FAQ

Frequently Asked Questions

What Is Orthodontics?

Orthodontics is the branch of dentistry that specializes in the diagnosis, prevention and treatment of dental and facial irregularities. The technical term for these problems is malocclusion which means bad bite. The practice of orthodontics requires professional skill in the design, application and control of corrective appliances, such as braces, to bring teeth, lips and jaws proper alignment to achieve facial balance and a proper occlusion.

What Is An Orthodontist?

Dr. Stieg and Dr. Wachtel are both orthodontists. An orthodontist is a dental specialist with multiple years of accredited university specialized training in the diagnosis, prevention and treatment of dental and facial irregularities. Orthodontists must first attend undergraduate college, followed by a four-year graduate dental program at university level dental school accredited by the American Dental Association (ADA). They must then successfully complete an additional two to three-year residency program of advanced dental education in orthodontics accredited by the ADA. Only dentists who have successfully completed this advanced specialty education may become an orthodontist.

What Causes Orthodontic Problems?

Most malocclusions are inherited and some are acquired. Inherited problems include crowding of teeth, too much space between teeth, extra teeth, congenially missing teeth and a wide range of discrepancies of the jaws, teeth and face. Acquired problems can be caused by trauma, thumb or finger sucking, airway obstruction by tonsils and adenoids, dental diseases and premature loss of baby or adult teeth. Many of these problems affect not only the alignment of the teeth but also facial development and appearance as well.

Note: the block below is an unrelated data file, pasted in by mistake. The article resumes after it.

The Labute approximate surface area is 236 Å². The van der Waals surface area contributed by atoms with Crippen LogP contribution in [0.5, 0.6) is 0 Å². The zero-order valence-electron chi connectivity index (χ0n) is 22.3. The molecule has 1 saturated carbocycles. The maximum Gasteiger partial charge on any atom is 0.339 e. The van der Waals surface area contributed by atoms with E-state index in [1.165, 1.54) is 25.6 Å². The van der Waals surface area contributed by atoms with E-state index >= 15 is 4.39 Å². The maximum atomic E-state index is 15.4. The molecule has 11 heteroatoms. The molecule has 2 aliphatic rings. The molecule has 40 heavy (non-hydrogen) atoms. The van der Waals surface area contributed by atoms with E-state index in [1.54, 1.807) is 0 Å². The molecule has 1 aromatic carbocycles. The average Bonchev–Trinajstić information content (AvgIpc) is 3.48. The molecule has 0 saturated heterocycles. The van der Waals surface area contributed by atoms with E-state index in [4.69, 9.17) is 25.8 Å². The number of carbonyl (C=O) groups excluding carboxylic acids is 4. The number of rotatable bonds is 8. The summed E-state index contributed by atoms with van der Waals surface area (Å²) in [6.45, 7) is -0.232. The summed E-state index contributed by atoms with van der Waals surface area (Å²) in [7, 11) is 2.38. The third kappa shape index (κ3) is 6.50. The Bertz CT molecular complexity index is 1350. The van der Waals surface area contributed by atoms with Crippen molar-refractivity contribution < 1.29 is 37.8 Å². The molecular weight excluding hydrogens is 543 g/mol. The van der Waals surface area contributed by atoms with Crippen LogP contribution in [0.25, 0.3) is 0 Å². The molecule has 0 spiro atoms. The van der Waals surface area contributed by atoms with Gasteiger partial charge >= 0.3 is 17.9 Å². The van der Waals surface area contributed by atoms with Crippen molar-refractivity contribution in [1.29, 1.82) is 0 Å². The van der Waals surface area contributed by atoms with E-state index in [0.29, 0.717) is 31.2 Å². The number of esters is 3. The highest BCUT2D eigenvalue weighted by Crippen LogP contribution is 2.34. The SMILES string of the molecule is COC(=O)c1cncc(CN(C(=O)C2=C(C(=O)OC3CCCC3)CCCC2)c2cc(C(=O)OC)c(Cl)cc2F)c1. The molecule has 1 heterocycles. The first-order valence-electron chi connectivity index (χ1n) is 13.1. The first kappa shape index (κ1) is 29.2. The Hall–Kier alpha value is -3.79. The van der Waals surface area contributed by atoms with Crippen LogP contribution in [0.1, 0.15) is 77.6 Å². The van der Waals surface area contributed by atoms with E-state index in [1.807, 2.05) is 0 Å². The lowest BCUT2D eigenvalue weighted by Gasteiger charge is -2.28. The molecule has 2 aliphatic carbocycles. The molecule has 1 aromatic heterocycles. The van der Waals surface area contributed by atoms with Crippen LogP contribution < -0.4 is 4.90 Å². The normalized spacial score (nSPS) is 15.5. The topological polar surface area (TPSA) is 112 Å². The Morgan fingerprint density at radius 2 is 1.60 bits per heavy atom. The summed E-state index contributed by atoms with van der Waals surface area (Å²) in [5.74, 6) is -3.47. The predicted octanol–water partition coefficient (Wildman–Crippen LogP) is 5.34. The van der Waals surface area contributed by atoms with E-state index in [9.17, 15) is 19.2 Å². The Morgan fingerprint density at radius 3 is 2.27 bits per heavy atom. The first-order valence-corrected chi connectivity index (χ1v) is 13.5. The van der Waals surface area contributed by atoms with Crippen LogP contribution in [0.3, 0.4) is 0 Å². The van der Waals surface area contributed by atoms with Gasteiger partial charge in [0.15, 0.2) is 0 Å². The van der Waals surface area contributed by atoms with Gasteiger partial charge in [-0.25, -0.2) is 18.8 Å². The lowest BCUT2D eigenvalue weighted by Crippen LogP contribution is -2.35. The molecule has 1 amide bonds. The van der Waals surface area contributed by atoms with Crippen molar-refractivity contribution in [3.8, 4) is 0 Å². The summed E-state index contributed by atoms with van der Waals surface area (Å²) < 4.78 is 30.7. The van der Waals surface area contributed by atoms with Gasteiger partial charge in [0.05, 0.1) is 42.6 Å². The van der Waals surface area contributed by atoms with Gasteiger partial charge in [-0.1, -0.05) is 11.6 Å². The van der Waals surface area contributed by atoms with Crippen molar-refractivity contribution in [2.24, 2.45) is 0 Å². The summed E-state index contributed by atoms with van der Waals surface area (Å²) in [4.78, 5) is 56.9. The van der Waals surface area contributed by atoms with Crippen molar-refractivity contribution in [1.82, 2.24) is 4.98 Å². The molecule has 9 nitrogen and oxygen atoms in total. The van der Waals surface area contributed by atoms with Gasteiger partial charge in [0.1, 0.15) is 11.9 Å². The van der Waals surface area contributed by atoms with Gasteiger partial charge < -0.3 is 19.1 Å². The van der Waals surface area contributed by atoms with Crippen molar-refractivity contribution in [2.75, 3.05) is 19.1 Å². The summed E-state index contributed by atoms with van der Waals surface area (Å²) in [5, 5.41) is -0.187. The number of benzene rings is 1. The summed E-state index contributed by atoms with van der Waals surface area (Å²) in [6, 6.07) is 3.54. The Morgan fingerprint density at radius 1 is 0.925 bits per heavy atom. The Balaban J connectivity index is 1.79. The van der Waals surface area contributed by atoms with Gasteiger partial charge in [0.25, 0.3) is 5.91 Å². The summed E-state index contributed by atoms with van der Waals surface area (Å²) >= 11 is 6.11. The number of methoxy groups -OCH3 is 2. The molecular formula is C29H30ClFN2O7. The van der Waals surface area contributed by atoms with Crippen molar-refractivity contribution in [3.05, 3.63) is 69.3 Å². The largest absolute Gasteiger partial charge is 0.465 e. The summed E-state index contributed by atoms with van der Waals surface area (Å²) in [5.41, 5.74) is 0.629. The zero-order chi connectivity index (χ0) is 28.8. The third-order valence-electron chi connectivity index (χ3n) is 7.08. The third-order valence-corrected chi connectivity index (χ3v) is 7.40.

At What Age Should My Child See An Orthodontist?

The American Association of Orthodontics recommends that your child be evaluated by age seven. An orthodontic screening no later than age seven enables the orthodontist to detect and evaluate problems that exist, advise if treatment will be necessary and determine the best time for treatment. Early detection of any orthodontic problems is important in order to take early corrective action and avoid more difficult treatment later.

What Are The Early Signs Of Orthodontic Problems?

Although determining if treatment is necessary is difficult for you to assess, the following signs may help in prompting you to seek orthodontic advice: crowding or overlapping teeth, gaps between the teeth, front top teeth not lining up with the bottom teeth, top front teeth not meeting with bottom teeth and top front teeth covering more than 50% of the bottom teeth. If you see any misalignment or shifting of the jaw, your child may have a skeletal problem, which may require early orthodontic treatment. These are only some of the obvious symptoms of orthodontic problems.

How Do I Know If My Child Needs Orthodontic Treatment?

It is difficult for you to determine if treatment is necessary as there are many problems that can occur even though the front teeth look straight. Some problems that look intimidating and complex will resolve on their own with time. The only way to fully understand you or your child’s needs is to come in for an examination.

Can Adults And Teenagers Have Braces?

Age is not a factor in considering orthodontic treatment for adults and teenagers. Any adult or teen in good general health with healthy gums and good bone support for the teeth is an excellent candidate for orthodontic treatment. About 35% of our orthodontic patients are adults and older teens.

Do I Need A Referral From My Family Dentist To Seek Treatment?

Many patients come to Stieg & Wachtel Orthodontics due to a referral by their general dentist, pediatrician or through friends that have experienced treatment here. Official referral from a doctor is not a requirement to be examined in our office.